Posterior Lumbar Interbody Fusion (PLIF)surgery is a common treatment for degenerative spinal disorders including spondylolisthesis (slipping of the spine bones), scoliosis, and severe disc degeneration. Spinal surgery is usually considered only after conservative therapies have failed to successfully treat back pain and sciatica (leg pain), and fusions are sometimes recommended following decompression surgery
In this surgical procedure, two or more vertebrae are joined or fused together. Fusion surgeries typically require the use of bone graft to facilitate fusion. This involves packing small amounts of bone between and adjacent to the vertebrae in order to “fuse” them together. The bone graft material works as a bridge or platform that binds or fuses two vertebrae together and promotes new bone formation. This stimulates the growth of a solid mass of bone, and helps in stabilising the spine.
This bone graft, along with intervertebral cages (synthetic implants), will take the place of the intervertebral disc, which is almost entirely removed in the process.This helps to eliminate pressure on nerve roots while realigning the spine. The intervertebral cages maintain disc height and help to fuse the vertebrae together. To ensure this area remains immobilised, screws are inserted into the pedicles and connected to rods, this provides additional stability to the vertebrae being fused together.
Alternative techniques can be used instead of the traditional open PLIF. Newer minimally invasive surgical techniques may be used in selected cases, allowing the surgeon to make smaller incisions and limit the extent of muscle dissection required during surgery. The aim of the minimally invasive approach is to preserve the surrounding musculature for faster recovery and reduced postoperative pain. Some of these can include TLIF or MAS-PLIF
You will be given a general anaesthetic to put you to sleep. A breathing tube (endotracheal tube) will be inserted and you will be given a dose of antibiotics to help prevent infection. You will have an indwelling catheter (IDC) placed to help you pass urine during and after surgery. You will be placed face down on a special operating table and calf compression devices will be attached to your legs. This helps to minimise the risk of developing blood clots in your legs. An X-ray will be taken to identify and mark the level of the spine requiring surgery.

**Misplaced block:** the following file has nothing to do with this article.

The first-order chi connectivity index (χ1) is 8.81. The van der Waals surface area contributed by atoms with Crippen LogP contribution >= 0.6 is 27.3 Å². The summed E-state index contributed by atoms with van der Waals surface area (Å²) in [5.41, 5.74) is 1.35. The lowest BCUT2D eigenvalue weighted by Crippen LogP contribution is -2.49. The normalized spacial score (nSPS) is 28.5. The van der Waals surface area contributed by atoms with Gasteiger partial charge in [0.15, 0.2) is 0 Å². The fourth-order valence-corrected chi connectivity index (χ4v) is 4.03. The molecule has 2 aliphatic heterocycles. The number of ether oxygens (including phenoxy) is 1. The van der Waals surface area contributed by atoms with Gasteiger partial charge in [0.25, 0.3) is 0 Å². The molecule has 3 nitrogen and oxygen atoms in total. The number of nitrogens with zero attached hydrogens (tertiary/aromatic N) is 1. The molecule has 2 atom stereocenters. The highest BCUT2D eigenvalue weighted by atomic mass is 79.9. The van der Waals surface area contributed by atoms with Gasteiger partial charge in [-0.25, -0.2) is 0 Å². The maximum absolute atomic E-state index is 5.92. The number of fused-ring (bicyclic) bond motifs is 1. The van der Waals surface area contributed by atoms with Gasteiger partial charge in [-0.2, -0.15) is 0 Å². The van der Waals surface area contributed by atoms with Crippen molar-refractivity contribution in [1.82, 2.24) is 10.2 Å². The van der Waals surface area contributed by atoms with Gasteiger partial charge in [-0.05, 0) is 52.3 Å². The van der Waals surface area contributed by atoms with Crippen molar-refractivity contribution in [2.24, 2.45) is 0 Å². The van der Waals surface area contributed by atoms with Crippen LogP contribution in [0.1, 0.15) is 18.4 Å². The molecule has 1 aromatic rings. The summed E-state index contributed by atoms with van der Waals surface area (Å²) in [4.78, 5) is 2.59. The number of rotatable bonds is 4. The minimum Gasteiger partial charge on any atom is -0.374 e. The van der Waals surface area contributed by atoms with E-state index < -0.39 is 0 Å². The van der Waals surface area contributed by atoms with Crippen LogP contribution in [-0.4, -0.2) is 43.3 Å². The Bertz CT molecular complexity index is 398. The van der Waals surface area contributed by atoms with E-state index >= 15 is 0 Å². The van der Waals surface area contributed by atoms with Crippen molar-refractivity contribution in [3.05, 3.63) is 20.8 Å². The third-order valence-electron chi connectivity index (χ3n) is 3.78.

Next, an incision will be made at the level of surgery, and dissection of the muscles in order to expose the bony elements, a retractor is placed to maintain the exposure. The spinous processes and lamina (the bony part forms the back wall of the spinal canal) is removed and any excess bone in the way will be trimmed back to obtain an unobstructed view of the nerve roots. The injured disc, ligaments, bony spurs and any additional material that is compressing the nerves are then removed. This restores room for the nerves that have been compressed, relieving pain and symptoms in the lower back and legs.
Two intervertebral cages containing the graft material are positioned into the intervertebral space to fill the room that has been created when the disc is removed. Screws and rods are then inserted into the pedicles of the vertebra above and below the intervertebral space to maintain spinal stability. Additional bone graft is placed adjacent to the screws. Once complete, imaging is used again to confirm the placement of the spacers and instrumentation. The retractor is then withdrawn, a wound drain is sometimes placed to prevent the formation of a postoperative haematoma, and the skin is closed using absorbable sutures that do not need to be removed. A dressing is applied.